14. Yang N, Zhang W, Shi XM (2007): Glucocorticoid – induced leucine zipper(GILZ) mediates glucocorticoid action and inhibits inflammatory cytokine-induced COX-2 expression.
J Cell Biochem 15: 1760-1771.
15. Eddleston J, Herschbach J, Wagelie-Steffen AL et al. (2007): The anti-inflammatory effect of glucocorticoids is mediated by glucocorticoid –induced leucine zipper in epithelial cells. J Allergy Clin Immunol 119: 115-122.
16. Hamdi H, Godot V, Maillot MC et al. (2007): Induction of antigen-specific regulatory T lymphocytes by human dendritic cells expressing the glucocorticoid-induced leucine zipper. Blood 110: 211-219.
17. Agarwal SK, Marshall GD Jr (2001): Dexamethasone promotes type 2 cytokine production primarily through inhibition of type 1 cytokines. Interferon Cytokine Res 21: 147-155.
18. Salicrú AN, Sams CF, Marshall GD (2007): Cooperative effects of corticosteroids and catecholamines upon immune deviation of the type-1/type-2 cytokine balance in favor of type-2 expression in human peripheral blood mononuclear cells. Brain Behav Immun 21: 913-920.
19. Roca L, Di Paolo S, Petruzzelli V et al. (2007): Dexamethasone modulates interleukin-12 production by inducing monocyte chemoattractant protein-1 in human dendritic cells. Immunol Cell Biol 85: 610-616.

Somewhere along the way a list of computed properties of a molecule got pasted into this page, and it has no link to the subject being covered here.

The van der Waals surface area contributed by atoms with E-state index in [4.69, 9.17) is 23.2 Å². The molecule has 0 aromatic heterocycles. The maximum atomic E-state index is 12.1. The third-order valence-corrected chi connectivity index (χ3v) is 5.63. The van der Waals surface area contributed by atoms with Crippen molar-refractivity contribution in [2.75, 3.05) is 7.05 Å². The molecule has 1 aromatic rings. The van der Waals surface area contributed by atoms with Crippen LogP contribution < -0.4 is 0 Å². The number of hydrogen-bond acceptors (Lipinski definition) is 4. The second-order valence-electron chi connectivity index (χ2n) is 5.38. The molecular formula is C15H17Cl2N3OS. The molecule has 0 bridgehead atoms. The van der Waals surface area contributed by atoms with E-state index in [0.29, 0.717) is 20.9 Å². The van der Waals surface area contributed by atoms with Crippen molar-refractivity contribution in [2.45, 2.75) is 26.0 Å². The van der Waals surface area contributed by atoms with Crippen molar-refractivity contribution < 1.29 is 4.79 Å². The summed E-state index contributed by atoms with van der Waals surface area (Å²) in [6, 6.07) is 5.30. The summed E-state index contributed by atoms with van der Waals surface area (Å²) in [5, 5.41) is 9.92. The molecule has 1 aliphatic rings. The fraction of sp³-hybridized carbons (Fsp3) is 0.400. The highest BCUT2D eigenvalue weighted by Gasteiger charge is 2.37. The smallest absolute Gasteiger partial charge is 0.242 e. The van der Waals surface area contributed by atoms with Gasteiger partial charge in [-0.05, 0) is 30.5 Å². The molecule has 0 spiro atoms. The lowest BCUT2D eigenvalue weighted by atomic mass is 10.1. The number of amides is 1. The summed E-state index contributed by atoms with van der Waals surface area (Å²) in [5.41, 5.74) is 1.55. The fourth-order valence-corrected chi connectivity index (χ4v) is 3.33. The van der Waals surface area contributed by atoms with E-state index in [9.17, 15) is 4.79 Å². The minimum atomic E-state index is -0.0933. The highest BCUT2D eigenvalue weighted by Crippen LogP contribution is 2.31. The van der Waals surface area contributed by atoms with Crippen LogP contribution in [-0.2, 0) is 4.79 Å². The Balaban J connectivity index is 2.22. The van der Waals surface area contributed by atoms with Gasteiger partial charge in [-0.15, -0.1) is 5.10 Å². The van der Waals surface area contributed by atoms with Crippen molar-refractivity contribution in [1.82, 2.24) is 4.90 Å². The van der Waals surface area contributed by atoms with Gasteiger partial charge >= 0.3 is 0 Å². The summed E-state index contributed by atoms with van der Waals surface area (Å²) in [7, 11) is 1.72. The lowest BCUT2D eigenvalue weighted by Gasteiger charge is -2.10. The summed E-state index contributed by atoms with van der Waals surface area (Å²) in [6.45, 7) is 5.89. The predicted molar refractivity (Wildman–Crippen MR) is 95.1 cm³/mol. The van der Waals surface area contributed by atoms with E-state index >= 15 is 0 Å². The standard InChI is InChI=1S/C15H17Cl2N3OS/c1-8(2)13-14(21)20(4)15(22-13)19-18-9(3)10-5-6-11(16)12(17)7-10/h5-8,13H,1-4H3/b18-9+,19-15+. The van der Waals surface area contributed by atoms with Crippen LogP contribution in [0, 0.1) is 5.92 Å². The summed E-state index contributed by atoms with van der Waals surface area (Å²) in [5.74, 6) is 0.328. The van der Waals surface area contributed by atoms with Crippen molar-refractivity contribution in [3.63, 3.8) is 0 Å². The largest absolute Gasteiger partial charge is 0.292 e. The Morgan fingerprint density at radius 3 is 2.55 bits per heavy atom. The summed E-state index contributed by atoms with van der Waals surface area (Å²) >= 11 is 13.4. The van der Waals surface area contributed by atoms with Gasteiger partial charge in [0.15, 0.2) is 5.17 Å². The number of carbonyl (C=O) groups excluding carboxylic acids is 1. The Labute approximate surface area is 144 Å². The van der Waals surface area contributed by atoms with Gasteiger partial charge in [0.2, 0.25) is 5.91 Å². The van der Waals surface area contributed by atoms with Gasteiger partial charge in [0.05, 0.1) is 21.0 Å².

20. Lim HY, Müller N, Herold MJ et al. (2007): Glucocorticoids exert opposing effects on macrophage function dependent on their concentration. Immunology 122: 47-53.
21. Flaster H, Bernhagen J, Calandra T, Bucala R (2007): The macrophage migration inhibitory factor – glucocorticoid dyad: regulation of inflammation and immunity. Mol Endocrinol 21: 1267-1280.
22. Hofer TP, Frankenberger M, Mages J et al. (2008): Tissue-specific induction of ADAMTS2 in monocytes and macrophages by glucocorticoids. J Mol Med 86: 323-332.
23. Vitale C, Cottalasso F, Montaldo E et al. (2008): Methylprednisolone induces preferential and rapid differentiation of CD34+ cord blood precursors toward NK cells. Int Immunol 20: 565-575.
24. Reyes LI, León F, González P et al. (2008): Dexamethasone inhibits BAFF expression in fibroblast-like synoviocytes from patients with Rheumatoid arthritis. Cytokine (Epub ahead of print).